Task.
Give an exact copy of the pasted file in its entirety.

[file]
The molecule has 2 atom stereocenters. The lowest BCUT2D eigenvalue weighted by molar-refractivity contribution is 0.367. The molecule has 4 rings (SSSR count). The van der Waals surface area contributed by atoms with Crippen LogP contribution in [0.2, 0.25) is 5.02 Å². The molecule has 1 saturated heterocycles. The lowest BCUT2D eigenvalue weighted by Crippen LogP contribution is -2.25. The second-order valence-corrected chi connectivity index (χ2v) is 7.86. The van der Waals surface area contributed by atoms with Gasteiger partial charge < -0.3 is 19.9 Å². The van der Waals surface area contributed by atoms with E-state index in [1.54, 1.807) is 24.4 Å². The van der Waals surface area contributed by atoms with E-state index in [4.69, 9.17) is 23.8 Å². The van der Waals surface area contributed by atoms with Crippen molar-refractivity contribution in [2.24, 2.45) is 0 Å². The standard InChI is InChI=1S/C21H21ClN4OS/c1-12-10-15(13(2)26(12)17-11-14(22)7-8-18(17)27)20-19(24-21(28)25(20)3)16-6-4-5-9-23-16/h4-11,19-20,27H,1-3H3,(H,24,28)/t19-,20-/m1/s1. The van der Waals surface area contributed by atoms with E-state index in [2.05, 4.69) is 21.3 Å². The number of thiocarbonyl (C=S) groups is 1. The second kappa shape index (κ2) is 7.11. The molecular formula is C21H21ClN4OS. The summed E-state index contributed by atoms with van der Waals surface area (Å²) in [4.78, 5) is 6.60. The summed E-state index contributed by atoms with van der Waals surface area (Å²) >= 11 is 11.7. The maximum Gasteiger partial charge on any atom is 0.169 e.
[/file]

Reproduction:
The molecule has 2 atom stereocenters. The lowest BCUT2D eigenvalue weighted by molar-refractivity contribution is 0.367. The molecule has 4 rings (SSSR count). The van der Waals surface area contributed by atoms with Crippen LogP contribution in [0.2, 0.25) is 5.02 Å². The molecule has 1 saturated heterocycles. The lowest BCUT2D eigenvalue weighted by Crippen LogP contribution is -2.25. The second-order valence-corrected chi connectivity index (χ2v) is 7.86. The van der Waals surface area contributed by atoms with Gasteiger partial charge < -0.3 is 19.9 Å². The van der Waals surface area contributed by atoms with E-state index in [1.54, 1.807) is 24.4 Å². The van der Waals surface area contributed by atoms with E-state index in [4.69, 9.17) is 23.8 Å². The van der Waals surface area contributed by atoms with Crippen molar-refractivity contribution in [2.24, 2.45) is 0 Å². The standard InChI is InChI=1S/C21H21ClN4OS/c1-12-10-15(13(2)26(12)17-11-14(22)7-8-18(17)27)20-19(24-21(28)25(20)3)16-6-4-5-9-23-16/h4-11,19-20,27H,1-3H3,(H,24,28)/t19-,20-/m1/s1. The van der Waals surface area contributed by atoms with E-state index in [2.05, 4.69) is 21.3 Å². The number of thiocarbonyl (C=S) groups is 1. The second kappa shape index (κ2) is 7.11. The molecular formula is C21H21ClN4OS. The summed E-state index contributed by atoms with van der Waals surface area (Å²) in [4.78, 5) is 6.60. The summed E-state index contributed by atoms with van der Waals surface area (Å²) >= 11 is 11.7. The maximum Gasteiger partial charge on any atom is 0.169 e.